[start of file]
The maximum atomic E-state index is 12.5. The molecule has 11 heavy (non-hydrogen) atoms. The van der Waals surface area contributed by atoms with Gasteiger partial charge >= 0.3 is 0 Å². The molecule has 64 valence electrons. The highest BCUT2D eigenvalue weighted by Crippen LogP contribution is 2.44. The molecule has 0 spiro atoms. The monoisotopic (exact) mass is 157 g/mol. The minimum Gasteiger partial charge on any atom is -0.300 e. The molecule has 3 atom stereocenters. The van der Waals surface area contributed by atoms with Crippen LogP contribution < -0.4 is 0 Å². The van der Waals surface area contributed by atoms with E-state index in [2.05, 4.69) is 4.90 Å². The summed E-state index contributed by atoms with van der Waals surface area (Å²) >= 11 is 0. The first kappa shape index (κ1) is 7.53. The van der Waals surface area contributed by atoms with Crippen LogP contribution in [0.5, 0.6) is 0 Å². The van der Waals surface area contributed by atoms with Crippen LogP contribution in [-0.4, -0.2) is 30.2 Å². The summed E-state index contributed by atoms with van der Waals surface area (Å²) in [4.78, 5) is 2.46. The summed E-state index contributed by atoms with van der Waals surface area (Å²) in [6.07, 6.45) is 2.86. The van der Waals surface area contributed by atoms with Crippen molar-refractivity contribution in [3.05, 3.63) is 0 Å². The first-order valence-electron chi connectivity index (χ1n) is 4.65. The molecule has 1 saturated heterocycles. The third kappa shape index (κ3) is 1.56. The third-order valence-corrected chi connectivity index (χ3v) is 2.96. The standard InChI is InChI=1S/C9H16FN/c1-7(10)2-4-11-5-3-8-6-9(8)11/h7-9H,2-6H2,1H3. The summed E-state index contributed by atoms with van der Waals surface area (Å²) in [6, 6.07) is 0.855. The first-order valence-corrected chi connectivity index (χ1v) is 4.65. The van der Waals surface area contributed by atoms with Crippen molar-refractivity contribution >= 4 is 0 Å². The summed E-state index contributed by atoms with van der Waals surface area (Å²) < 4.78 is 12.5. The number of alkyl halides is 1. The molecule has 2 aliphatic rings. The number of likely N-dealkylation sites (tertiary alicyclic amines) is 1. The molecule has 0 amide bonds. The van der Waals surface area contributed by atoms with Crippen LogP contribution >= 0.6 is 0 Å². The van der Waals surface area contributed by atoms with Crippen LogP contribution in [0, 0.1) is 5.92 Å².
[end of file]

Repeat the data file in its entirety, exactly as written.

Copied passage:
The maximum atomic E-state index is 12.5. The molecule has 11 heavy (non-hydrogen) atoms. The van der Waals surface area contributed by atoms with Gasteiger partial charge >= 0.3 is 0 Å². The molecule has 64 valence electrons. The highest BCUT2D eigenvalue weighted by Crippen LogP contribution is 2.44. The molecule has 0 spiro atoms. The monoisotopic (exact) mass is 157 g/mol. The minimum Gasteiger partial charge on any atom is -0.300 e. The molecule has 3 atom stereocenters. The van der Waals surface area contributed by atoms with Crippen LogP contribution < -0.4 is 0 Å². The van der Waals surface area contributed by atoms with E-state index in [2.05, 4.69) is 4.90 Å². The summed E-state index contributed by atoms with van der Waals surface area (Å²) >= 11 is 0. The first kappa shape index (κ1) is 7.53. The van der Waals surface area contributed by atoms with Crippen LogP contribution in [0.5, 0.6) is 0 Å². The van der Waals surface area contributed by atoms with Crippen LogP contribution in [-0.4, -0.2) is 30.2 Å². The summed E-state index contributed by atoms with van der Waals surface area (Å²) in [4.78, 5) is 2.46. The summed E-state index contributed by atoms with van der Waals surface area (Å²) in [6.07, 6.45) is 2.86. The van der Waals surface area contributed by atoms with Crippen molar-refractivity contribution in [3.05, 3.63) is 0 Å². The first-order valence-electron chi connectivity index (χ1n) is 4.65. The molecule has 1 saturated heterocycles. The third kappa shape index (κ3) is 1.56. The third-order valence-corrected chi connectivity index (χ3v) is 2.96. The standard InChI is InChI=1S/C9H16FN/c1-7(10)2-4-11-5-3-8-6-9(8)11/h7-9H,2-6H2,1H3. The summed E-state index contributed by atoms with van der Waals surface area (Å²) in [6, 6.07) is 0.855. The first-order valence-corrected chi connectivity index (χ1v) is 4.65. The van der Waals surface area contributed by atoms with Crippen molar-refractivity contribution >= 4 is 0 Å². The summed E-state index contributed by atoms with van der Waals surface area (Å²) < 4.78 is 12.5. The number of alkyl halides is 1. The molecule has 2 aliphatic rings. The number of likely N-dealkylation sites (tertiary alicyclic amines) is 1. The molecule has 0 amide bonds. The van der Waals surface area contributed by atoms with Crippen LogP contribution >= 0.6 is 0 Å². The van der Waals surface area contributed by atoms with Crippen LogP contribution in [0, 0.1) is 5.92 Å².